And so we reach week 4 of the “War and Peace” readalong, and my! what an action packed week it’s been! I realise now that it’s going to be hard to discuss each section in detail without giving spoilers, but I’m trying not to give too much away; just be aware of this if you haven’t read the book yet and are planning to.

Look how far I am into volume 1! (thanks for the idea, Liz!)

There seems to be a bit of a lull in the fighting to begin with, and so we see a lot of the military characters in a domestic setting, which is quite fun. Nikolai comes home on leave and is feted by all around him, but what a pompous young man he’s turned into! Of course, he’s much too important for his childhood sweetheart, Sonya, and so he breaks with her. However, he’s not so grown up that he can be sensible and he ends up with a massive gambling debt after a session with the nasty Dolokhov and he returns to the army with his tail between his legs.

Andrei, meanwhile, is initially believed to be dead, and mourned by his wife, sister and father. Lise, his wife, goes into labour and Andrei re-appears from the dead just in time, though all does not end particularly well. Andrei then goes into a period of depression, becoming hard and cynical, and this state only begins to be lifted a little with the arrival of Pierre on a visit later in the book; their deep discussions bring some relief to Andrei though what will happen to him in the long term remains to be seen.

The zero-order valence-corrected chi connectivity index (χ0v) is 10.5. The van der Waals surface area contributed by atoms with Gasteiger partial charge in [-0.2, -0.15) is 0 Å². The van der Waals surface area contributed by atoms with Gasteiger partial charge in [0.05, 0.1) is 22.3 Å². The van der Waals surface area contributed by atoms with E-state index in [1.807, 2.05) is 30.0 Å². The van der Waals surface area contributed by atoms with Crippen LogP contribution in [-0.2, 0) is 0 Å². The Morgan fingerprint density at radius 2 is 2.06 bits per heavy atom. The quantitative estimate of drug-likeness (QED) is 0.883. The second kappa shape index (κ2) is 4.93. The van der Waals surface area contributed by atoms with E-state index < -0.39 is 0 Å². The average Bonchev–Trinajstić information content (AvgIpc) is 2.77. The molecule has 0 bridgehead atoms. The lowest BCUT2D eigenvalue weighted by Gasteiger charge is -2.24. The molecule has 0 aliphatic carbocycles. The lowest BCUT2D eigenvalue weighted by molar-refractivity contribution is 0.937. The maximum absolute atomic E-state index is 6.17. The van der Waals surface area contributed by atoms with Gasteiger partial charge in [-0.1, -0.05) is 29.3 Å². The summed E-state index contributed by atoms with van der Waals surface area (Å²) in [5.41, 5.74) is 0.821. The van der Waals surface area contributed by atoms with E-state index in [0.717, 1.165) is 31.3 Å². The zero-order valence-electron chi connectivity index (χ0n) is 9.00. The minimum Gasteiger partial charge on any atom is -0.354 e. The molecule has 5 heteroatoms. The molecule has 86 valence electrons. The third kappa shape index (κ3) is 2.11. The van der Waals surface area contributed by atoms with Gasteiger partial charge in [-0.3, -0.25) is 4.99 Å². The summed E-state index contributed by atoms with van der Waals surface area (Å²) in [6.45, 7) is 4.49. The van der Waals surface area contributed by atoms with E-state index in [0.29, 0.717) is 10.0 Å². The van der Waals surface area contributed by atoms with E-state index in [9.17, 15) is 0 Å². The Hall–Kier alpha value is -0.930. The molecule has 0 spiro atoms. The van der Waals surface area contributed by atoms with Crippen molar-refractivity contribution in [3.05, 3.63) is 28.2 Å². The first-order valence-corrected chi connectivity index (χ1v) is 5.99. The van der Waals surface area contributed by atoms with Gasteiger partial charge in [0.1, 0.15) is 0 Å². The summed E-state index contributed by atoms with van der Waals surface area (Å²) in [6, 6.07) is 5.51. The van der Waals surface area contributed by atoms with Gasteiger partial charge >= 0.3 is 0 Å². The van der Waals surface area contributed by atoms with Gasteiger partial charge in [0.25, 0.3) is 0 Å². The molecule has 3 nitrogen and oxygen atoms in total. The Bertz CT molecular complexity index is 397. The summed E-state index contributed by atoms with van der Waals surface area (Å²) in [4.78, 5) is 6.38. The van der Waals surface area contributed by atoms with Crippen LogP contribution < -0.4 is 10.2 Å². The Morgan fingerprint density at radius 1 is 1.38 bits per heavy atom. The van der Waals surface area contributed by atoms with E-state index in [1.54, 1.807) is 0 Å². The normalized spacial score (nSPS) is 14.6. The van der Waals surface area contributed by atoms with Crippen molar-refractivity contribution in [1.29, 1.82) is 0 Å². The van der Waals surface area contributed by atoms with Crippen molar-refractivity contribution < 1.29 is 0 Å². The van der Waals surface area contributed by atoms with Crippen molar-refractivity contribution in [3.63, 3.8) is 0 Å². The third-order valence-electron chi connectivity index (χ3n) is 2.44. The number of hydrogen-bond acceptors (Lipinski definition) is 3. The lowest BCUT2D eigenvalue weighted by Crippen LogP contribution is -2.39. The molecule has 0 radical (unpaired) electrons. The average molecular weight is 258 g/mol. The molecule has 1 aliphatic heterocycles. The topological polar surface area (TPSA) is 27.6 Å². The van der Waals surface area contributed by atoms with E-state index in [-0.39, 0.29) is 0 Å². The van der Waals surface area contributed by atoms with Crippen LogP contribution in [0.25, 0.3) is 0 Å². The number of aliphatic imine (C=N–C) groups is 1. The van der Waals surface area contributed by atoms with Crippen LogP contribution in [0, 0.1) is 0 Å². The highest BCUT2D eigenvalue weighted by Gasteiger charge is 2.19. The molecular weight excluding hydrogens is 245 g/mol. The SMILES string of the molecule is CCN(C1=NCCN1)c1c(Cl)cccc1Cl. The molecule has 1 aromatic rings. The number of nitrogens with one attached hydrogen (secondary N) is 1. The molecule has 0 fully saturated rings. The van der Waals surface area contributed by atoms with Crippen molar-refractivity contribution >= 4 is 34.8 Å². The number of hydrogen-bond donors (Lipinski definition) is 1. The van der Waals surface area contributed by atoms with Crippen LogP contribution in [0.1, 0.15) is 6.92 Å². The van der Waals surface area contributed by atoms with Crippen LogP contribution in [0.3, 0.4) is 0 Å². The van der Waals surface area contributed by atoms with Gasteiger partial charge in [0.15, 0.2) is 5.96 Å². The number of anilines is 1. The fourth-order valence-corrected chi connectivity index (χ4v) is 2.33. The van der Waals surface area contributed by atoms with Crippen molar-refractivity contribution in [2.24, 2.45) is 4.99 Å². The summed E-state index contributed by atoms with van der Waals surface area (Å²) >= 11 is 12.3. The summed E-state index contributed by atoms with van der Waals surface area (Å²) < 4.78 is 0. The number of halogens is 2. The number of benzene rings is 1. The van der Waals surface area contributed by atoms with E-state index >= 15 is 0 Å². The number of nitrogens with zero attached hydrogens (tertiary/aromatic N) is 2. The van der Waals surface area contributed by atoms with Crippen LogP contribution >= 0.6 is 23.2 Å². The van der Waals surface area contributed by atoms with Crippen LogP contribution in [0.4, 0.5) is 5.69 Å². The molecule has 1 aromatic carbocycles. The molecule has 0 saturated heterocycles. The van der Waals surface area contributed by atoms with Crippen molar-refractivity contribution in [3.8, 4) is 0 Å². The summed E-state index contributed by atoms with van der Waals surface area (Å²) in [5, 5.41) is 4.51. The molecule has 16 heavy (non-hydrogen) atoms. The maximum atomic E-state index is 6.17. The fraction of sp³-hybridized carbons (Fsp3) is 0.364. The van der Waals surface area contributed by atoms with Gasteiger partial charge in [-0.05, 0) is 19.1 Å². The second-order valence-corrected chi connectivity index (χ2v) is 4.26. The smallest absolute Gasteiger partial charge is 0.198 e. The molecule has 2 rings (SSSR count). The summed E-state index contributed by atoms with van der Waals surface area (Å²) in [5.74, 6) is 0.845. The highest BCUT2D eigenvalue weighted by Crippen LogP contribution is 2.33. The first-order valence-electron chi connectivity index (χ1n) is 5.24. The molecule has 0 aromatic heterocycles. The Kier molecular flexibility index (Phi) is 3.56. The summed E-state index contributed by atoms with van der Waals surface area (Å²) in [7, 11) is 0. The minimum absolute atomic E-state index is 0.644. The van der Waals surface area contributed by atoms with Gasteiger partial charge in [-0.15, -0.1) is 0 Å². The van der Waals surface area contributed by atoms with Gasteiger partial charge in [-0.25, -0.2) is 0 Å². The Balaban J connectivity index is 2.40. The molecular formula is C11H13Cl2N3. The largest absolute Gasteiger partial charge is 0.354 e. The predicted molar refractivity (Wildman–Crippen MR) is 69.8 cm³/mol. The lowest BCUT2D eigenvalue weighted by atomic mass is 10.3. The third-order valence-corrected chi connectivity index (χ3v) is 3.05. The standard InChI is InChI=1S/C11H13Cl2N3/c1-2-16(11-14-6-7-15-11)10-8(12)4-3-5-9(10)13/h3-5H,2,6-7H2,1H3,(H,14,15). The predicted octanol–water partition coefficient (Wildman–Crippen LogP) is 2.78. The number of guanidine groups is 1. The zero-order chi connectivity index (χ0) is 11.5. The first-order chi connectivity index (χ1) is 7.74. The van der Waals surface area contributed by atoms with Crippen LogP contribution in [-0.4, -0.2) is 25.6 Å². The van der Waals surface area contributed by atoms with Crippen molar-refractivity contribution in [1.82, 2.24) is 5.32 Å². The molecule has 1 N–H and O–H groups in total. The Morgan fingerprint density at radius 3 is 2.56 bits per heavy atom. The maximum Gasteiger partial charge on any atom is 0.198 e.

As for Pierre – well, what an irritating fool he can be! His marriage is of course not going well, with his wife Helene very bored and rumoured to be having an affair with the dastardly Dolokhov. Pierre does not deal with this well, and eventually a duel becomes inevitable, which leads to an irreconcilable split. Pierre then heads off to his estates and attempts to put a lot of well-meaning changes into place (spurred on to being enrolled as a Freemason); but he’s such an impractical twit that he’s rooked by his Steward and nothing improves. Pierre is obviously searching for something, but what that something is neither he nor anybody else knows, and he’s so naive and impressionable that he can be suckered into just about anything!

Who is right, who is wrong? No one! But while you are alive—live: tomorrow you die, as I might have died an hour ago. And is it worth worrying oneself when one has only a second left to live, in comparison with eternity?

The fighting takes up again, and Nikolai is delighted to be back in the formal, controlled atmosphere of the army where everything is straightforward and a man knows where he is. However, the war does not go well and the troops are suffering from lack of rations, which leads to Nikolai’s foolish colleague Denisov taking drastic action – with unfortunate results. Denisov does not have a good time of it generally, as his proposal to Nikolai’s young sister Natasha was rejected, and his maverick actions leave him in a dire situation – which is a shame, because he’s one of the most entertaining characters! This section of the book ends with a truce being declared between Napoleon and the Tsar, a truce which is not received well by all – Nikolai in particular is horrified and gets very drunk and aggressive about it, his hero-worship of his monarch edging closer to disillusionment. But I’m sure the truce will not last for ever….